Dr. King's Dream Lives
January 12, 2016
We celebrate the birthday of Dr. Martin Luther King, Jr. and the legacy of his vision for America. Dr. King had a dream about African-Americans walking down main streets, sitting in the front of the buses, eating at any lunch counter without fear, and equality for all. Dr. King's efforts for freedom were not just for Black and Brown; they were for all humans. He opened minds, hearts and doors in ways no one had ever done. He made us understand we are tied together in a human destiny of life and bound by faith.
America will never be a utopia, but is a constant work in progress. A lot of the news on TV, Talk radio, and in newspapers can lead to disillusionment over the issues of race, our court system, rights of the poor, gender inequality, politics, and general human kindness. The key to keeping Dr. King's dream for humanity alive is to not fall for the constant message of everything is going to hell and America needs to be great again. Don't you get it? If "we the people" become intolerant and distrustful of everything and everyone, those who are trying to lead by fear will manipulate our country into chaos.
Much of the diversity in the U.S. is a result of Dr. King and his vision. So, while the crazies continue to try and give a picture of despair and woe, we must rise above it and laugh; people only resort to the tactics of gloom and doom when they can no longer dominate and know they are losing control.
Dr. King's message was and is one of hope. He didn't just wake up a race of people; he woke up a nation. His methods have provided a road map for those viewing themselves as on the outside looking in. He taught us that strength in numbers, with a clear message and a plan, can lead to positive change. Dr. King's non-violence brand was an early media hit; everyone hates bullies and Dr. King exposed them as despicable people.
People who exemplify Dr. King's ideals come from all walks of life. I think it is good to learn about people outside the sectors of entertainment and sports. Minorities have made strides in the business world, so here is a look of some people you need to know:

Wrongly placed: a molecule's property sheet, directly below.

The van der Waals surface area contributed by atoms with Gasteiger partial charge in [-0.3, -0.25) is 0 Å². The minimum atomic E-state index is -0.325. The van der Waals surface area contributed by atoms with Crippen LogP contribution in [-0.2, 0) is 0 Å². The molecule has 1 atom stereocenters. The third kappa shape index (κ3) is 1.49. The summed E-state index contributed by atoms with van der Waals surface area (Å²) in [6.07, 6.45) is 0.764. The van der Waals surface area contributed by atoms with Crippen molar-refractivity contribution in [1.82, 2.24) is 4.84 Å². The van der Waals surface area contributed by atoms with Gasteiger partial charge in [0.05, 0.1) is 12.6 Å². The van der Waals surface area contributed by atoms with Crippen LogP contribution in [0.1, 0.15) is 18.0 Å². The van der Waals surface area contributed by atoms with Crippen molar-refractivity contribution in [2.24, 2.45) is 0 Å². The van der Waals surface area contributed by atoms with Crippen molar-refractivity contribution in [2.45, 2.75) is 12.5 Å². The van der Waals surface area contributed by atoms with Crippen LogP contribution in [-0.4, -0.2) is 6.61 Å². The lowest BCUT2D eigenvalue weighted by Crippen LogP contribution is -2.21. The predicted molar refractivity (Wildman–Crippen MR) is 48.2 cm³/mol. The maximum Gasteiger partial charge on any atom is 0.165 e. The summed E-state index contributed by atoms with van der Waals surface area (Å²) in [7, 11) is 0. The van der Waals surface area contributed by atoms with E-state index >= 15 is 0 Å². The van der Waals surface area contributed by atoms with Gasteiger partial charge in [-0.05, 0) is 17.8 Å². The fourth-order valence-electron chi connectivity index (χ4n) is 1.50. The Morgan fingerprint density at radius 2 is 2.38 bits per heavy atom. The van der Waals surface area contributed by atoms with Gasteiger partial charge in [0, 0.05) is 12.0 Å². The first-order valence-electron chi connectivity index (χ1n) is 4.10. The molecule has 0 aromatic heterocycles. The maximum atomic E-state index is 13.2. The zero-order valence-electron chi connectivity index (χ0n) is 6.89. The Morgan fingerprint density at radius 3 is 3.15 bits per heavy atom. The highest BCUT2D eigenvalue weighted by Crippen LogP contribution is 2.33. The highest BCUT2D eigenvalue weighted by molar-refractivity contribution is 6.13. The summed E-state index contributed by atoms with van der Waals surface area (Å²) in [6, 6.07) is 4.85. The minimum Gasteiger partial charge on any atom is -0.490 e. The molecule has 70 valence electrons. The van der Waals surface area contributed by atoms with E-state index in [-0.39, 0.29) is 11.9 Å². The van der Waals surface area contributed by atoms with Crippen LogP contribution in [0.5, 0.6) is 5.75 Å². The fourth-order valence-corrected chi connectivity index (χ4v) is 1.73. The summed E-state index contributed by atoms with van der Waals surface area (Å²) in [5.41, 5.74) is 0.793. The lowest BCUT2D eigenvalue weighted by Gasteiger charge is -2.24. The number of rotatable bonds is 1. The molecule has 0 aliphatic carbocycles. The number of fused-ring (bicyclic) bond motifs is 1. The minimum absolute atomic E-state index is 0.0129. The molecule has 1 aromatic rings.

World Wide Technology Inc. WWT Co-Founder/Chainman David L. Stewart
The company is based in a suburb of St. Louis called Maryland Heights. According to the Black Enterprise 100s list, this past year his company had revenues of more than $6 million, with 2,817 employees in 48 states and six countries; WWT is ranked #1 on the100s list of the nation's largest black-owned industrial/service companies. WWT provides e-business solutions, ERP & Java expertise, document management and conversion services, and systems networking for commercial and government entities.
ACT-1 Group Founder/CEO Janice Bryant Howroyd
Oprah Winfrey is the first African-American self-made billionaire, but Janice Bryant Howroyd is the first African-American woman to own a billion-dollar company. She made the Forbes Magazine Top 25 list for being one of America's richest self-made women. Her personal net worth has been estimated at $610 million.
In 1978 she founded ACT-1 Personnel Services, a temporary employment agency, in the Los Angeles area. In addition, Howroyd also sits on seven boards, including Women's Leadership Board at Harvard and North Caroline A&T State University, her alma mater. She has transferred part of company to her two kids but retains control.
Millennium Steel Service, LLC Pres./CEO Henry Jackson
The beginnings of the Millennium Steel joint venture date back to a meeting between Toyota and Henry Jackson. At the time Jackson was Pres./CEO of Jackson Plastics Inc., a plastic injection molder in Nicholasville, KY, and a Tier I and II supplier to Toyota, as well as other auto and appliance makers. This resulted in a minority-owned joint venture with Toyota Tsusho America Inc. called Millennium Steel Service, LLC. Millennium Steel Service, LLC is a Tier 1 Raw Material supplier to Toyota and other Toyota-related parts makers.
Revenues have grown from $37 million in 2001 to more than $250 million today. The company is based in Princeton Indiana.
Bayou City Broadcasting, LLC Founder/Pres./CEO DuJuan McCoy
He's a graduate of Butler University, where he earned a B.S in Business Administration with a concentration in Marketing and Sales. He began his television career soon thereafter in 1989 as an Account Executive for WTTV in his home town of Indianapolis.